Texas Reader : Coral in Peril
This exhaustive examination of the gulf's coral reefs paints a bleak, if colorful, picture.
By E. Dan Klepper
The recently completed treatise Coral Reefs of the Southern Gulf of Mexico (edited by John W. Tunnell Jr., Ernesto A. Chávez and Kim Withers; Texas A&M Press, 2007) embodies a far greater accomplishment than its academic title suggests. This exhaustive study on one of the most endangered ecosystems in the gulf region compiles marine ecology, oceanography, biodiversity and geology into the most complete, and first, published review of the state of coral reefs throughout the southern Gulf of Mexico.
Coral reefs, of which there are 38 in the southern gulf, are key to a healthy marine environment. "Worldwide, coral reefs are called the 'rainforests of the sea,' owing to their extraordinary diversity and beauty, but the phrase could well be reversed, with forests of the land praised for their similarities to coral reefs," writes renowned undersea explorer Sylvia Earle in her foreword for the book. "Although rarely acknowledged, far greater biological diversity is contained within marine systems than their terrestrial counterparts."
Coral Reefs of the Southern Gulf of Mexico features a broad selection of underwater color photography and a set of maps, figures and tables that help illustrate southern reef science, providing a comprehensive gateway to understanding a complex environment. The book's list of nine authors includes an array of scientists from both the U.S. and Mexico who specialize in marine studies. Their contributions span a diversity of subjects from reef ecology to island biota, but all authors sound a similar degree of alarm.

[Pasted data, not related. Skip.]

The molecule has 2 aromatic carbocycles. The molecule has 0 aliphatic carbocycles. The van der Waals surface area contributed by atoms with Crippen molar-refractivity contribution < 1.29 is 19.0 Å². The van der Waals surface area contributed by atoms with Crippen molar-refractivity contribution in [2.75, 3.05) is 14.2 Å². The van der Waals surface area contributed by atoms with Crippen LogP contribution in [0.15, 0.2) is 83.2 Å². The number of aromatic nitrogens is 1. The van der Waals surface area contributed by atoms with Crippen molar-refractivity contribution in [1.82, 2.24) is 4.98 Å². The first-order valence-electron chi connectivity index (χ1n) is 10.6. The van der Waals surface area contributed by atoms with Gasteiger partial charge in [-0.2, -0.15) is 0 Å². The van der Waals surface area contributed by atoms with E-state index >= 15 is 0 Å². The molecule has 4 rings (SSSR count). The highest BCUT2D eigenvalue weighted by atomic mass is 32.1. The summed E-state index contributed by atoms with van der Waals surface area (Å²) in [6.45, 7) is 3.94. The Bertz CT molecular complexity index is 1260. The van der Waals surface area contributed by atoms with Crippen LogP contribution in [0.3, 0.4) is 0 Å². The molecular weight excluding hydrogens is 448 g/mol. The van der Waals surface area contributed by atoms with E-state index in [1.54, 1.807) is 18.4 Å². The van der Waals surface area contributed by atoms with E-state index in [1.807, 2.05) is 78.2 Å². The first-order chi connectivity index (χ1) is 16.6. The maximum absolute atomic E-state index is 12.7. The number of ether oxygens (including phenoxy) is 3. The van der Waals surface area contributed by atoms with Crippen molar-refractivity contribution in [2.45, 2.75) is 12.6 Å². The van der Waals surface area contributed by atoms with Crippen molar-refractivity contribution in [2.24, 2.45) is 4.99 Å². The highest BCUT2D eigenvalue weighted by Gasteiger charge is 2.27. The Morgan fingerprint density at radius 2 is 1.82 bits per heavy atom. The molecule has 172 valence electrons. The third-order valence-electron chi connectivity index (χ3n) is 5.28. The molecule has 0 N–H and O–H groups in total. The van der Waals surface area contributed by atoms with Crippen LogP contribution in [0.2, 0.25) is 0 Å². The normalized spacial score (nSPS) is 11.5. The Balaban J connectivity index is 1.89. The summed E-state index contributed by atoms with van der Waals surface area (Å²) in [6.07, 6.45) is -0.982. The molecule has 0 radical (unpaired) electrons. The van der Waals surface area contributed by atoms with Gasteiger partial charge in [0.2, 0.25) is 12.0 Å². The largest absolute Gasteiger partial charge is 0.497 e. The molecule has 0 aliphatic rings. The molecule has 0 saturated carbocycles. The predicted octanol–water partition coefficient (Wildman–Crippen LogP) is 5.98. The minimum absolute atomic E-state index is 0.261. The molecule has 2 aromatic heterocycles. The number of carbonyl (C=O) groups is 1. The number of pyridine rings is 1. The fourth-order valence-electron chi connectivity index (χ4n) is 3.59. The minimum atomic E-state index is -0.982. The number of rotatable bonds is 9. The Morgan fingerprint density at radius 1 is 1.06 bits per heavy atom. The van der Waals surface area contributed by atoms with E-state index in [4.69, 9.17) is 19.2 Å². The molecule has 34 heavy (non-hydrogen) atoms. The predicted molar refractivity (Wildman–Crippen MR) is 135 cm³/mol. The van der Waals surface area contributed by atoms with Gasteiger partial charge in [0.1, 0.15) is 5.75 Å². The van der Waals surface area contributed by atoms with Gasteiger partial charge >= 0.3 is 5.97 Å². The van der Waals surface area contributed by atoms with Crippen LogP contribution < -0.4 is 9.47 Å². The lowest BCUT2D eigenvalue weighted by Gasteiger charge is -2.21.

"The reefs portrayed here have been developing over hundreds of millennia, but it has taken less than a half century for them to precipitously decline owing to the impacts of pollution from near and far, coupled with the consequences of overfishing — the extraction of more of the ocean's wild creatures than can be replenished," explains Earle.
Perhaps more compelling, the text explains in straightforward terms why reef conservation and management should be of primary concern.
"If the ocean is in trouble," Earle concludes, "so are we."